I used to work in a travel bookstore. One of the owner's biggest pet peeves, along with people who walked in with large backpacks and coffee cups, was the way the English language (we do it more than most) mangled place names the world over.
Who did those Brits think they were, anyway?

Hungary = Magyar (but more unpronouncable).

Living in Israel, I take some consolation that at least we weren't so mangled. Actually pronounced "Yisrael."

For those concerned, Tel Aviv (my home) is still safe, and I have not yet been called up.
   68. sunnyday2 Posted: July 26, 2006 at 12:04 PM (#2112774)
Cesar Tovar was a fave of a lot of Twins fans, though the fact that he did not play regularly for the 1965 pennant winners means that he is not remembered as fondly as Versalles and Oliva and all those guys who did. He came up in '65 as a 24 year old rookie, debuting in April though, as I recall, he went back down and most of his appearances came after a late season call up. He was not on the World Series roster.

Basically he was a slappy hitter who didn't walk and so his career OPS+ is just 99. Even at his peak he was 118-14-9-6-3. That 118 consisted of .300/.356/.442 as he led the league in both 2B and 3B. The following year he led the league in hits but had an OPS+ of just 103 (.311/.356/.368) as his XBH fell from 59 to just 33. He also got OB by getting HBP, leading the league with 14 one year and getting hit 17 and 13 times 2 other seasons.

As a slappy guy, the Twins wanted him to play a glove position but the fact is he was a mediocre glove. Think Alfonso Soriano without the power. But he displayed the same versatility careerwise that he did in that famous 1968 game when he played all 9 positions.

1966 2B 76 games SS 31 CF 20
1967 3B 70 CF 64 2B 36 LF 10 as Carew came up and Killebrew shifted from 3B in 1966 to 1B
1968 3B 75 LF 39 2B 35 CF 34 2B 18
1969 CF 70 2B 41 LF 39 3B 20 as Killebrew moved back to 3B and Allison retired
1970 CF 134 LF 39
1971 LF 98 CF 44 as Twins gave Jim Nettles a long look in CF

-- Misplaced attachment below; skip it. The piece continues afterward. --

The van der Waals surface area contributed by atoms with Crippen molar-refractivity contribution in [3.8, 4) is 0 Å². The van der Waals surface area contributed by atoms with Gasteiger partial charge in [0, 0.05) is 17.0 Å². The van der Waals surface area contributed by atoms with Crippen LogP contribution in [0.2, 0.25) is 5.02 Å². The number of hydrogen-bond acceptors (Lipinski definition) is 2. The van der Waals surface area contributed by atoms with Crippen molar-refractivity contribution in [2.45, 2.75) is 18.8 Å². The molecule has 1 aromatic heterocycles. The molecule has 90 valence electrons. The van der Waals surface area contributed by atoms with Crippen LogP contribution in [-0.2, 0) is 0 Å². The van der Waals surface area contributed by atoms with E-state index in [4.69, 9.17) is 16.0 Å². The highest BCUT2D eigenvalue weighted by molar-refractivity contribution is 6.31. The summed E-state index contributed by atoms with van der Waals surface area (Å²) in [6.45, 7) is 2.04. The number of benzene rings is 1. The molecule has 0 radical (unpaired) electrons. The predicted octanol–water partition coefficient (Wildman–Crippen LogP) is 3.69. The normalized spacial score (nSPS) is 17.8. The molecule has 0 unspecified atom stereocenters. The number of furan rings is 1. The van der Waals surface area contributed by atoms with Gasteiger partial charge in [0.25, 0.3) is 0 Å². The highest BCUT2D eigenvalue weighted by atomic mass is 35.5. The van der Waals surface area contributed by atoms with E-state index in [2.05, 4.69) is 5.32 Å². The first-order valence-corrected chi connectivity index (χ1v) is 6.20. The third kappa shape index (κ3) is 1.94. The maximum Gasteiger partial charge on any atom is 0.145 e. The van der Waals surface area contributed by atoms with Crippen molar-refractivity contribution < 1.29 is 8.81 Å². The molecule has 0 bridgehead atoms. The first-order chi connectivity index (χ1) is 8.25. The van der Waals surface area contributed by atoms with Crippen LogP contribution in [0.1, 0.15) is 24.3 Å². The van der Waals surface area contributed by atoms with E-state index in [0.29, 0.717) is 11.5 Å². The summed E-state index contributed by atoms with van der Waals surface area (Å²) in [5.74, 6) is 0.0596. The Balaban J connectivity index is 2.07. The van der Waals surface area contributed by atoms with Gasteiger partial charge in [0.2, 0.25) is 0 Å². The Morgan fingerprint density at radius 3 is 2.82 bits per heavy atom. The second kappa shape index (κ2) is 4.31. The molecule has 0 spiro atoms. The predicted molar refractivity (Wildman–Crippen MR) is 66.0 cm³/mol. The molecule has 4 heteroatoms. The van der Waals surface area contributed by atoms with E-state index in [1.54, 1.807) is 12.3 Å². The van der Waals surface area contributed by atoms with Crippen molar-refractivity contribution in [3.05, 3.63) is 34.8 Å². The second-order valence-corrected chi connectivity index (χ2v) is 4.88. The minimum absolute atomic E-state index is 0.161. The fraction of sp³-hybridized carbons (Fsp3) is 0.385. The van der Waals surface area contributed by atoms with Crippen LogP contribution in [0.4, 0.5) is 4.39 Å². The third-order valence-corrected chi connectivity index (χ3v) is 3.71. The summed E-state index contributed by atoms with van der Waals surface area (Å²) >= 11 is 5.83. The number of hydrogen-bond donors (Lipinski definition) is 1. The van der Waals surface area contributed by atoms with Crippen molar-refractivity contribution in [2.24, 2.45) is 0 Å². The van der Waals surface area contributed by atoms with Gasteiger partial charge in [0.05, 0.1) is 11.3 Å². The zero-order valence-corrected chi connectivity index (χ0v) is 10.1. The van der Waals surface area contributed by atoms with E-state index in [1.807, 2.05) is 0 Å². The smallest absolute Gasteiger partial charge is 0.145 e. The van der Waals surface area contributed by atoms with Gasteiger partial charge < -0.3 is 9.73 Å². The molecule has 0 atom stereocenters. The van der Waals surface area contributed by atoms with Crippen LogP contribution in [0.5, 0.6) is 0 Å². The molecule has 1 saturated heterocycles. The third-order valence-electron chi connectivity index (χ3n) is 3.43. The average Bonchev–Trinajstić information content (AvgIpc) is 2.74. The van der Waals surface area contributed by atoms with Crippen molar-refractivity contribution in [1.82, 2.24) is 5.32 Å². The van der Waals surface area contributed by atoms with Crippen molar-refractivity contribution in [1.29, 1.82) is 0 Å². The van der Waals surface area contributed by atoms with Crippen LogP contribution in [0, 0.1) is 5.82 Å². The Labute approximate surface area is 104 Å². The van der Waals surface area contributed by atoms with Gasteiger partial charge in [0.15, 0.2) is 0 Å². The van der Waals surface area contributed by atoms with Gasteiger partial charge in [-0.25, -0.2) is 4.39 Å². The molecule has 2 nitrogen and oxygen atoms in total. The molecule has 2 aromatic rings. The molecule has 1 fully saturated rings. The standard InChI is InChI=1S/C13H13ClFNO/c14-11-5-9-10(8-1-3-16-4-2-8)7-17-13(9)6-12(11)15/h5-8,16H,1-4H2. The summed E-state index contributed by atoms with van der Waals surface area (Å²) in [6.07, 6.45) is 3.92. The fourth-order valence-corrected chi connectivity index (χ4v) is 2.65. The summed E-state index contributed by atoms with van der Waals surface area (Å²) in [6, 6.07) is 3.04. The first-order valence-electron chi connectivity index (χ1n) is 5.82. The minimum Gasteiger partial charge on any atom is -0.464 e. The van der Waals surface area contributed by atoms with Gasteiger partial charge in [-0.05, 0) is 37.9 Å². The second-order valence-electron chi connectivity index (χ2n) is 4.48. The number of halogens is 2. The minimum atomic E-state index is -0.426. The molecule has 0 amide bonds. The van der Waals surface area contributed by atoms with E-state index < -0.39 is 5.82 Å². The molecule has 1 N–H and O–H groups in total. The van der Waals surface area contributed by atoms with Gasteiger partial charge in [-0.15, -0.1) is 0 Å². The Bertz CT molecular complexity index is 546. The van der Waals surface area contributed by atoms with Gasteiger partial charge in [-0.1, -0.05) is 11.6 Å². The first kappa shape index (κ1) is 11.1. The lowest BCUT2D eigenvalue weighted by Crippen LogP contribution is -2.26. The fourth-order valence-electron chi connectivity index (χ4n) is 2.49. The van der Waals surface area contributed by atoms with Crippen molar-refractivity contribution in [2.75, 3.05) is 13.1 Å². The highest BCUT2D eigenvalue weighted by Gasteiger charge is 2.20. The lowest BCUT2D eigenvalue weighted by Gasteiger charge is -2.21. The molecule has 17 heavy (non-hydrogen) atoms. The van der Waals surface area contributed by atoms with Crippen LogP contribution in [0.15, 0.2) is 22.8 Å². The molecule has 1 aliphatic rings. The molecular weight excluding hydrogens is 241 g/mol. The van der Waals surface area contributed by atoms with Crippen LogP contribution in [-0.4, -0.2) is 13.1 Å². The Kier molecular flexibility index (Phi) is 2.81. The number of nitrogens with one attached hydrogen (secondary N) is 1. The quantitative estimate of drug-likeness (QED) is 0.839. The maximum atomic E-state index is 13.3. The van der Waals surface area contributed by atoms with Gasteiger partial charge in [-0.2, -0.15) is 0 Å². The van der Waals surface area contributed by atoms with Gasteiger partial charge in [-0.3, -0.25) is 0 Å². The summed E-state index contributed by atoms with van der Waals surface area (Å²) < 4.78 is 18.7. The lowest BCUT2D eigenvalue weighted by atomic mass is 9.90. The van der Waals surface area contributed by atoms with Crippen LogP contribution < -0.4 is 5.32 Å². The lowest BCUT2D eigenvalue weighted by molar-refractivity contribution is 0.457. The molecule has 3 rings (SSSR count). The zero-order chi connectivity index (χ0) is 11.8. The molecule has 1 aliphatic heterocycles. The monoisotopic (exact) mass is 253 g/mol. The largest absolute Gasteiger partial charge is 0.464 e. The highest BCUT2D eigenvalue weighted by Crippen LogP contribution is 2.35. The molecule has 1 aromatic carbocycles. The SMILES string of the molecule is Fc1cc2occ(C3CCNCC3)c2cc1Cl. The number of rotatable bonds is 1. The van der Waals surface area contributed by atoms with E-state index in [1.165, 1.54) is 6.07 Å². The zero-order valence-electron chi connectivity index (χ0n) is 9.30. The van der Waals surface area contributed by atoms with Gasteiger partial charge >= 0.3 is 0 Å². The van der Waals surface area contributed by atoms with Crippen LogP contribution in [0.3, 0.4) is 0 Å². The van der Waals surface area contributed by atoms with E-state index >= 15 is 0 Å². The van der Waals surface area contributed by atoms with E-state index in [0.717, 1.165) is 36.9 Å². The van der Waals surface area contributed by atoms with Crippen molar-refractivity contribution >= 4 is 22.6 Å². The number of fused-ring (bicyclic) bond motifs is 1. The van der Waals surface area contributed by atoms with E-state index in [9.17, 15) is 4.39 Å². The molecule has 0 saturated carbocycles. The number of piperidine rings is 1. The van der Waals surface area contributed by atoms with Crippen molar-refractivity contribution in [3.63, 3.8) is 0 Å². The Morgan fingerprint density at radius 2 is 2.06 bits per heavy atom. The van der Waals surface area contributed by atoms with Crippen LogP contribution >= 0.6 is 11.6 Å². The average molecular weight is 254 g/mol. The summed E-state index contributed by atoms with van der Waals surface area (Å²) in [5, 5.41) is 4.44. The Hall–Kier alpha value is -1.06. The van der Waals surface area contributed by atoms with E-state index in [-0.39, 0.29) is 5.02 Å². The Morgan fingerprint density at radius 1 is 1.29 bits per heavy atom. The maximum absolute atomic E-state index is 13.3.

1972 RF 101 LF 38 as Oliva missed almost the entire year and the Twins played Bobby Darwin in CF

1974 Texas CF 87 LF 66 RF 11
1975 Tex-Oak DH 66 LF 25

Those were his only 2 100 games seasons after the Twins moved him to Philly, who played him 97 times in 1973 at 3B, 2B and RF.

His versatility was a plus, but it's not like being able to move a Harmon Killebrew around. Even at his best he was only a good offensive player though those 59 XBH in 1970 were a very nice total for a guy who led off and stole 30 bases (and he hit .385 vs. the O's in the ALCS that year). He stole as many as 45 bases in a year and 226 total, but his SB pct. was not very good at 226-108 with years of 30-15, 18-14, 19-11, 16-11, etc.

All in all, not the player we Twins fans, especially us kids, thought he was, but a colorful player who was mightily fun to watch. I'll never forgot PA announcer Bob Casey milking the alliteration of "Ceeeeee-SAR Toooooooo-VAR" for all it was worth.
   69. Al Peterson Posted: July 26, 2006 at 01:15 PM (#2112812)
Lots of candidates this year. Off the top of my head:

1. This is the first class that really is affected by the DH. Aaron, Robinson, Williams, Oliva all spent at least a couple years in the slot. Seems to be in the early years it was a place to keep the aging star in the lineup, keep the fans happy. All the above players were productive in the role but we were yet to develop the model of younger players who were bad fielders being placed at DH. Do we handle the DH era differently when compared to pre-DH players. Probably not if you take into context how a player placed among his contemporaries.